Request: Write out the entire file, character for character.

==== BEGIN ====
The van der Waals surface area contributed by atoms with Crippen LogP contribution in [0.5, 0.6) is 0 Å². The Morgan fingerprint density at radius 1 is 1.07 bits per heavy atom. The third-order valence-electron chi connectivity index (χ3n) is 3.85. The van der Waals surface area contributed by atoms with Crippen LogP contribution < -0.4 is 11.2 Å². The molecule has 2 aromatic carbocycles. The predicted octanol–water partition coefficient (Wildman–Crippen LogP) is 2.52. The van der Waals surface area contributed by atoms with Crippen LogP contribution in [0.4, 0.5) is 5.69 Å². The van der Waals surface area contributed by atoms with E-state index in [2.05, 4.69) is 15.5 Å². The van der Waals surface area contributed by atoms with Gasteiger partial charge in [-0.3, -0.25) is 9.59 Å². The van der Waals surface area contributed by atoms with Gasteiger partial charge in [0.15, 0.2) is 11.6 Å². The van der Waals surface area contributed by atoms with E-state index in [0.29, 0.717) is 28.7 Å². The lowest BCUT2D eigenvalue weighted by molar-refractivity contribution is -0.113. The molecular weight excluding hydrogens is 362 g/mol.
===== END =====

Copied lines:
The van der Waals surface area contributed by atoms with Crippen LogP contribution in [0.5, 0.6) is 0 Å². The Morgan fingerprint density at radius 1 is 1.07 bits per heavy atom. The third-order valence-electron chi connectivity index (χ3n) is 3.85. The van der Waals surface area contributed by atoms with Crippen LogP contribution < -0.4 is 11.2 Å². The molecule has 2 aromatic carbocycles. The predicted octanol–water partition coefficient (Wildman–Crippen LogP) is 2.52. The van der Waals surface area contributed by atoms with Crippen LogP contribution in [0.4, 0.5) is 5.69 Å². The van der Waals surface area contributed by atoms with E-state index in [2.05, 4.69) is 15.5 Å². The van der Waals surface area contributed by atoms with Gasteiger partial charge in [-0.3, -0.25) is 9.59 Å². The van der Waals surface area contributed by atoms with Gasteiger partial charge in [0.15, 0.2) is 11.6 Å². The van der Waals surface area contributed by atoms with E-state index in [0.29, 0.717) is 28.7 Å². The lowest BCUT2D eigenvalue weighted by molar-refractivity contribution is -0.113. The molecular weight excluding hydrogens is 362 g/mol.